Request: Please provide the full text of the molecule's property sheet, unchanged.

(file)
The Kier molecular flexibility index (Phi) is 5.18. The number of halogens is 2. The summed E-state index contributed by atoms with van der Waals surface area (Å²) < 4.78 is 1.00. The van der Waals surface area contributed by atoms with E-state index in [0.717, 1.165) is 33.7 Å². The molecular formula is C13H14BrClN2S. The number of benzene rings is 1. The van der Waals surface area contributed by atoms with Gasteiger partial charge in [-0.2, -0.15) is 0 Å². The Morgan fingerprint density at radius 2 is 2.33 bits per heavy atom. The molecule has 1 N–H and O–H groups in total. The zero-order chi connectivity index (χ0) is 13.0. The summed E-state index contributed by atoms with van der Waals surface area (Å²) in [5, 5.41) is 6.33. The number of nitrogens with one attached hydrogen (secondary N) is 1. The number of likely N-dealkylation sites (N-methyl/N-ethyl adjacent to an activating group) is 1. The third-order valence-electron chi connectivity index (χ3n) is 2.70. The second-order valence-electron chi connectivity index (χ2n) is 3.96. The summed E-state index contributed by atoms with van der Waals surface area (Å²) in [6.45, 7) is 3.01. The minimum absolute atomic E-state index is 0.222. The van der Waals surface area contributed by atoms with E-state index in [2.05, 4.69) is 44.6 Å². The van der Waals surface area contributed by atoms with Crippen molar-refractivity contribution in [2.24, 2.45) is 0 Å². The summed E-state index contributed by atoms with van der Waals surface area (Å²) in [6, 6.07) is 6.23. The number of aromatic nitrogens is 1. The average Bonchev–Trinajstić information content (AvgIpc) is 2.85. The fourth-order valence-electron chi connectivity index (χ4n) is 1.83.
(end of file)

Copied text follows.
The Kier molecular flexibility index (Phi) is 5.18. The number of halogens is 2. The summed E-state index contributed by atoms with van der Waals surface area (Å²) < 4.78 is 1.00. The van der Waals surface area contributed by atoms with E-state index in [0.717, 1.165) is 33.7 Å². The molecular formula is C13H14BrClN2S. The number of benzene rings is 1. The van der Waals surface area contributed by atoms with Gasteiger partial charge in [-0.2, -0.15) is 0 Å². The Morgan fingerprint density at radius 2 is 2.33 bits per heavy atom. The molecule has 1 N–H and O–H groups in total. The zero-order chi connectivity index (χ0) is 13.0. The summed E-state index contributed by atoms with van der Waals surface area (Å²) in [5, 5.41) is 6.33. The number of nitrogens with one attached hydrogen (secondary N) is 1. The number of likely N-dealkylation sites (N-methyl/N-ethyl adjacent to an activating group) is 1. The third-order valence-electron chi connectivity index (χ3n) is 2.70. The second-order valence-electron chi connectivity index (χ2n) is 3.96. The summed E-state index contributed by atoms with van der Waals surface area (Å²) in [6.45, 7) is 3.01. The minimum absolute atomic E-state index is 0.222. The van der Waals surface area contributed by atoms with E-state index in [2.05, 4.69) is 44.6 Å². The van der Waals surface area contributed by atoms with Crippen molar-refractivity contribution in [2.24, 2.45) is 0 Å². The summed E-state index contributed by atoms with van der Waals surface area (Å²) in [6, 6.07) is 6.23. The number of aromatic nitrogens is 1. The average Bonchev–Trinajstić information content (AvgIpc) is 2.85. The fourth-order valence-electron chi connectivity index (χ4n) is 1.83.